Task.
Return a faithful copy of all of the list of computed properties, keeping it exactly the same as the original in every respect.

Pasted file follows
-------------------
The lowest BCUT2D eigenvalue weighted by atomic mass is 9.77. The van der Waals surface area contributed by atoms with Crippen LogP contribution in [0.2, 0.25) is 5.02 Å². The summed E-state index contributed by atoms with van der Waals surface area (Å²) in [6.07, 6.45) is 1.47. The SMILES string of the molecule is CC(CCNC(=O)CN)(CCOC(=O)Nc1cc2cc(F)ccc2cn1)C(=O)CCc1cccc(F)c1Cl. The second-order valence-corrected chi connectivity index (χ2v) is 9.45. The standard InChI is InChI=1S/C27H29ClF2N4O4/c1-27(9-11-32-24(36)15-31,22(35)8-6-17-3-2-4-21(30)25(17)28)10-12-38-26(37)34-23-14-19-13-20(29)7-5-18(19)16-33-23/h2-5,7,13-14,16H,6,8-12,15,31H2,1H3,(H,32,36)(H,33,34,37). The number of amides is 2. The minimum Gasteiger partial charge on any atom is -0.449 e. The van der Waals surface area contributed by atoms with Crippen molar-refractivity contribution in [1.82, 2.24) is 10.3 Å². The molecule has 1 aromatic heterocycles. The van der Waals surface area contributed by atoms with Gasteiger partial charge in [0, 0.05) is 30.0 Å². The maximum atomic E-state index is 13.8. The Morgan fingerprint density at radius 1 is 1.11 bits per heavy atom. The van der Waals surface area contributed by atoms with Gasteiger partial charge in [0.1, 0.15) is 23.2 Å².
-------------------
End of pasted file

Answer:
The lowest BCUT2D eigenvalue weighted by atomic mass is 9.77. The van der Waals surface area contributed by atoms with Crippen LogP contribution in [0.2, 0.25) is 5.02 Å². The summed E-state index contributed by atoms with van der Waals surface area (Å²) in [6.07, 6.45) is 1.47. The SMILES string of the molecule is CC(CCNC(=O)CN)(CCOC(=O)Nc1cc2cc(F)ccc2cn1)C(=O)CCc1cccc(F)c1Cl. The second-order valence-corrected chi connectivity index (χ2v) is 9.45. The standard InChI is InChI=1S/C27H29ClF2N4O4/c1-27(9-11-32-24(36)15-31,22(35)8-6-17-3-2-4-21(30)25(17)28)10-12-38-26(37)34-23-14-19-13-20(29)7-5-18(19)16-33-23/h2-5,7,13-14,16H,6,8-12,15,31H2,1H3,(H,32,36)(H,33,34,37). The number of amides is 2. The minimum Gasteiger partial charge on any atom is -0.449 e. The van der Waals surface area contributed by atoms with Crippen molar-refractivity contribution in [1.82, 2.24) is 10.3 Å². The molecule has 1 aromatic heterocycles. The van der Waals surface area contributed by atoms with Gasteiger partial charge in [0, 0.05) is 30.0 Å². The maximum atomic E-state index is 13.8. The Morgan fingerprint density at radius 1 is 1.11 bits per heavy atom. The van der Waals surface area contributed by atoms with Gasteiger partial charge in [0.1, 0.15) is 23.2 Å².